Whitepaper on Incident Handling First Steps, Preparation Plans, and Process Models

We just published my Whitepaper about First Steps, Preparation Plans, and Process Models for Incident Handling, that I wrote to pass the time between Christmas and New Year. The whitepaper sums up information that I consider to be useful to prepare for IT security incidents as a conclusion from the incidents in which we supported over the past year.

Whitepaper Teaser

Have you for example thought about classes of incidents that are most likely to affect you and formulated Incident Handling Preparation Plans for those incidents?
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An MLD Testing Methodology

Based on recent research in the ERNW IPv6 lab and with our MLD talk looming we’ve put together a (as we think) comprehensive document discussing how to thoroughly test MLD implementations in various components (network devices or servers/clients). We hope it can contribute to a better understanding of the protocol and that it can serve as either a checklist for your own environment or as a source of inspiration for researchers looking at MLD themselves.

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Evaluation of IPv6 Capabilities of Commercial IPAM Solutions

Originating from a customer IPv6 deployment project, in early 2014 we defined a number of requirements as for the IPv6 capabilities of IPAM solutions, with a certain focus on security-related requirements (due to the specific environment of the project). We subsequently performed a practical evaluation of several commercial solutions, based on documentation, lab implementation and vendor communication.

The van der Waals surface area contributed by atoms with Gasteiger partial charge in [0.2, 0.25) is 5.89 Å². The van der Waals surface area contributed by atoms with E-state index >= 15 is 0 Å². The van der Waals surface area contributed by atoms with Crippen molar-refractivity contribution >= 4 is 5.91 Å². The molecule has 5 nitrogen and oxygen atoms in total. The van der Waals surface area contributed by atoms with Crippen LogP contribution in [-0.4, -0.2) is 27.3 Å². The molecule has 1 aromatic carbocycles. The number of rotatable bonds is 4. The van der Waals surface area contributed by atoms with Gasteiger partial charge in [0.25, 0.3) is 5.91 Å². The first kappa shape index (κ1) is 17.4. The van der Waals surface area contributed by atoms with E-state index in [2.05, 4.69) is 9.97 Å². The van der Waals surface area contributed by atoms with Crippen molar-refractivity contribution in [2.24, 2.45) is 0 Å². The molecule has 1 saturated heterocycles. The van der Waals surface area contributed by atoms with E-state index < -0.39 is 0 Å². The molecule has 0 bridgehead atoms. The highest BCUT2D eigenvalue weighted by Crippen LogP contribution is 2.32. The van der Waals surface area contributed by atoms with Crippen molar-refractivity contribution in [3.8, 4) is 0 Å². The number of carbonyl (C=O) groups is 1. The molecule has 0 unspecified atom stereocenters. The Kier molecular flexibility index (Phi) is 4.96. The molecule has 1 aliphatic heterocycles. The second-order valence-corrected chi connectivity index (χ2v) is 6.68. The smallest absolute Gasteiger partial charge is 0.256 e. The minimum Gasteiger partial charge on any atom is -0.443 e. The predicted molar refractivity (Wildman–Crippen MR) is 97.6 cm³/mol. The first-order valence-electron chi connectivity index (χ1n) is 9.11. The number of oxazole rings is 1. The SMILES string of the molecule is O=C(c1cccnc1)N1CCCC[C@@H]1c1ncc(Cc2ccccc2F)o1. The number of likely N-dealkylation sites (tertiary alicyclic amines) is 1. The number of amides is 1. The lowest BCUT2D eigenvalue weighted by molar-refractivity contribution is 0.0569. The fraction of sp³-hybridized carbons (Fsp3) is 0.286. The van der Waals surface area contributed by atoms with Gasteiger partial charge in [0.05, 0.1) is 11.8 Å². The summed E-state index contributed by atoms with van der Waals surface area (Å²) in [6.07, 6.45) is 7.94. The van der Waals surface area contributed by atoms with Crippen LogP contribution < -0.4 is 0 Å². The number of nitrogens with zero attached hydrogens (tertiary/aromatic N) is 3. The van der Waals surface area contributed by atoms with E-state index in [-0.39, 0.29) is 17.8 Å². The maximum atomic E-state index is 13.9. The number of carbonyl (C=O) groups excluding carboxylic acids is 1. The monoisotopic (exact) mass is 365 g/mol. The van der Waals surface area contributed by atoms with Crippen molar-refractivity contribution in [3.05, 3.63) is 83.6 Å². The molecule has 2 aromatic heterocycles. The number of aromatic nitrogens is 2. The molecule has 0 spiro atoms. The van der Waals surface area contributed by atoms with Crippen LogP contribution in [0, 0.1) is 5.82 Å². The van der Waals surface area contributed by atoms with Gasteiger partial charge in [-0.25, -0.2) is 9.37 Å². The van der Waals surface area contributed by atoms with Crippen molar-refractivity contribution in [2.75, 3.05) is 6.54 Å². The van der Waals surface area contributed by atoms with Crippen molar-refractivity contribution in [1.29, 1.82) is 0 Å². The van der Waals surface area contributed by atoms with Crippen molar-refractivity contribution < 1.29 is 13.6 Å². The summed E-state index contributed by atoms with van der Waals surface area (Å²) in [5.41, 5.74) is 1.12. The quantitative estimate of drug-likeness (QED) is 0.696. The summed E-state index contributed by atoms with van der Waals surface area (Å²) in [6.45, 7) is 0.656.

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Dynamics of IPv6 Prefixes within the LIR Scope in the RIPE NCC Region

To contribute to the current debate on IPv6 route deaggregation & “strict-filtering” performed by certain ISPs we just released a white paper on “Dynamics of IPv6 Prefixes within the LIR Scope in the RIPE NCC Region“. I will give a talk on the overall topic later today at the Routing Working Group. We sincerely hope that the IPv6 community becomes aware of the inherent issues, and that practical solutions can be found which consider & meet the needs of the different parties involved.



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ERNW Newsletter 42: Dangers of Disabled Pre-Boot Authentication in Corporate Environments

It’s been a long time… we just published an ERNW Newsletter. Here’s the abstract:

In order to protect sensitive data on corporate laptops, most companies are using full disk encryption solutions. While native encryption products like Microsoft Bitlocker, Apple FileVault and open source solutions like TrueCrypt were already heavily scrutinized by security researchers, many popular commercial third party products are to some point still black boxes.